One thing that is interesting to play with is caputo nuvolo super.  That flour is unlike other flours I have used, so it might be the product made by caputo that is worth seeking out if your looking for something different.

Otherwise... just stick with KAAP :)

^^^ I really like Caputo flours, the Nuvola Super at 50% with other flours makes for a nice crust for me.
Instagram @hans_michigan. The most important element of pizza is the dough. Pizza is bread after all. Bread with toppings. -Brian Spangler

Offline scott r

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Re: KA 00 pizza flour
« Reply #12 on: November 17, 2021, 10:46:52 AM »
Thanks for the info. Pardon my ignorance, but when/why would you want a flour with less browning? I've used Caputo Red at ~850F and felt the pizza's color was too pale and not browning enough. Is there intent behind that?

Thats surprising.. 850 is very hot!   Most of the time a pizza that is too pale or not browning enough is that way because its either under fermented, over fermented, or a preferment or wild yeast is used that was not perfectly fermented. 

If I nail all of the proofing perameters, sometimes I find myself wanting to cook a product longer than I can.  If I cooked it as long as I would like to, for instance to bake more moisture out of it for a crispier or internally dryer product, it would be too dark or even possibly be burned on the outside before the middle is where I want it.  In those situations a non malted flour is better.   

Lately I have been running into this with my thicker sicilian/detroit/teglia style pizzas where I prefer a wet dough and a hot bake.   For these types of pizza I have switched to either 1/2 non malted, or using fully non malted flour so I can have more time to bake out moisture and get it crispier on the bottom, while still achieving a super open crumb that I can only get from a wetter dough.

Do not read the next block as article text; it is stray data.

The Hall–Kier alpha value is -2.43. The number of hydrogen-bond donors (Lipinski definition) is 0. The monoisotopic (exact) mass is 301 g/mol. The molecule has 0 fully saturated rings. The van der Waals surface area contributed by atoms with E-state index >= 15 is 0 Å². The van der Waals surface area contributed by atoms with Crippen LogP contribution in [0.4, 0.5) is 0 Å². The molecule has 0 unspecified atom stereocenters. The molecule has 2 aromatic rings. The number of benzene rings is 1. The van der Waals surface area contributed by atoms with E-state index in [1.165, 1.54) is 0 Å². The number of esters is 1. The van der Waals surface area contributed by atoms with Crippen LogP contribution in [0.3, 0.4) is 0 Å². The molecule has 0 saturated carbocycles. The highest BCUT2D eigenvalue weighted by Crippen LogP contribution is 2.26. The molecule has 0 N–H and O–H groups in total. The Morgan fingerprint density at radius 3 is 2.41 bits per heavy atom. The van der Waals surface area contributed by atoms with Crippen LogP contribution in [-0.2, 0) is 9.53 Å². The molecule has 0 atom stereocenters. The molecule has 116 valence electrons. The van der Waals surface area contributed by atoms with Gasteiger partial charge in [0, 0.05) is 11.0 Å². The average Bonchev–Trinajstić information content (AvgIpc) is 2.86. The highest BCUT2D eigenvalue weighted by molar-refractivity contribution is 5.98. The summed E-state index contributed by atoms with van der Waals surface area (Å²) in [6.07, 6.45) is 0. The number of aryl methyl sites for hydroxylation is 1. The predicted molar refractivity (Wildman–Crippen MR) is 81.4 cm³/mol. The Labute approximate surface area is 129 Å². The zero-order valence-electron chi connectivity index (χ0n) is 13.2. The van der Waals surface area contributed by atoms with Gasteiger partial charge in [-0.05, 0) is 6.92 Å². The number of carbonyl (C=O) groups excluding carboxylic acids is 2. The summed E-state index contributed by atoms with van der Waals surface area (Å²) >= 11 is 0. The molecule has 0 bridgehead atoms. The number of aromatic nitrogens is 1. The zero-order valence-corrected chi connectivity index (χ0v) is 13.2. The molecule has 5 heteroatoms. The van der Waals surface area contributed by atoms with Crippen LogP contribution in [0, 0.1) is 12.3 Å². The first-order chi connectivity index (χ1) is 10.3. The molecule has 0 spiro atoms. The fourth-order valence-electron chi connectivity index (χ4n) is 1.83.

« Last Edit: November 17, 2021, 10:49:53 AM by scott r »

Offline scott r

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Re: KA 00 pizza flour
« Reply #13 on: November 17, 2021, 10:48:50 AM »
While mentioning nuvola super.... its one of the only non malted flours I have encountered that browns as much as a typical malted flour.  Its an interesting product for sure.

Offline RHawthorne

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Re: KA 00 pizza flour
« Reply #14 on: November 17, 2021, 11:55:55 AM »
In a few more words, charging $2.33/lb for flour is abusive and disrespectful of your customers.
Plus, they can't even be bothered to tell their prospective customers what it's protein content is so they can make informed decisions about how to use it. And it's been rebranded, and they still won't say if there's anything new or different about it. The old "Italian Style 00 Flour" was stated to have a protein content of 8.5%(!). I tried it and hated it, as I imagine plenty of other people did. They won't say whether or not there's anything different about the 'new' stuff, which leads me to conclude that I will not bother with it, especially at the price. However, there appears to be no shortage of rave reviews on their site for the product, so I'd really like to know what others are doing with it. I've seen one video from KA 
that shows how they recommend using it and the dough they show in it doesn't look to me like any Neapolitan dough I've ever seen. Nor does the finished pizza.